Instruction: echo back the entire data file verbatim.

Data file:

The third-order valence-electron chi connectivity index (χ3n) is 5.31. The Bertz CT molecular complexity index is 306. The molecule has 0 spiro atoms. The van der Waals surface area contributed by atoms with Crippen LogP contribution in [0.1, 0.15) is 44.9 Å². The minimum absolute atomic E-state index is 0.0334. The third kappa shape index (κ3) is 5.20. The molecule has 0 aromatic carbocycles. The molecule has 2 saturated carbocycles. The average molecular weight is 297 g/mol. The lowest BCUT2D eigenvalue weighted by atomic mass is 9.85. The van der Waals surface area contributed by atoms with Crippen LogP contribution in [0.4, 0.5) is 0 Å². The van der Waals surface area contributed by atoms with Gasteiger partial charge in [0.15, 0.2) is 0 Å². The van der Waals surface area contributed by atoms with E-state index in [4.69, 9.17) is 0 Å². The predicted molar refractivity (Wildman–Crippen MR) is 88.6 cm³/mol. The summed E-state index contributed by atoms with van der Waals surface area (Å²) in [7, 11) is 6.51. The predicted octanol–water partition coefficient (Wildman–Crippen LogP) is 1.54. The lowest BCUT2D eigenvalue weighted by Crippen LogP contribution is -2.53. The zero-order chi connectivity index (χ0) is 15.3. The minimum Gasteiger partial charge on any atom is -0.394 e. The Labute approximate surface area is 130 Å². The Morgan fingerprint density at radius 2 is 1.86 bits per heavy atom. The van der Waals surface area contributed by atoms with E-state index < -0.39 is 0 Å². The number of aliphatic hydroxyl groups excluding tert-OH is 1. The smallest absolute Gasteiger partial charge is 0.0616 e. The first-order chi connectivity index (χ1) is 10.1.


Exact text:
The third-order valence-electron chi connectivity index (χ3n) is 5.31. The Bertz CT molecular complexity index is 306. The molecule has 0 spiro atoms. The van der Waals surface area contributed by atoms with Crippen LogP contribution in [0.1, 0.15) is 44.9 Å². The minimum absolute atomic E-state index is 0.0334. The third kappa shape index (κ3) is 5.20. The molecule has 0 aromatic carbocycles. The molecule has 2 saturated carbocycles. The average molecular weight is 297 g/mol. The lowest BCUT2D eigenvalue weighted by atomic mass is 9.85. The van der Waals surface area contributed by atoms with Crippen LogP contribution in [0.4, 0.5) is 0 Å². The van der Waals surface area contributed by atoms with Gasteiger partial charge in [0.15, 0.2) is 0 Å². The van der Waals surface area contributed by atoms with E-state index in [4.69, 9.17) is 0 Å². The predicted molar refractivity (Wildman–Crippen MR) is 88.6 cm³/mol. The summed E-state index contributed by atoms with van der Waals surface area (Å²) in [7, 11) is 6.51. The predicted octanol–water partition coefficient (Wildman–Crippen LogP) is 1.54. The lowest BCUT2D eigenvalue weighted by Crippen LogP contribution is -2.53. The zero-order chi connectivity index (χ0) is 15.3. The minimum Gasteiger partial charge on any atom is -0.394 e. The Labute approximate surface area is 130 Å². The Morgan fingerprint density at radius 2 is 1.86 bits per heavy atom. The van der Waals surface area contributed by atoms with E-state index < -0.39 is 0 Å². The number of aliphatic hydroxyl groups excluding tert-OH is 1. The smallest absolute Gasteiger partial charge is 0.0616 e. The first-order chi connectivity index (χ1) is 10.1.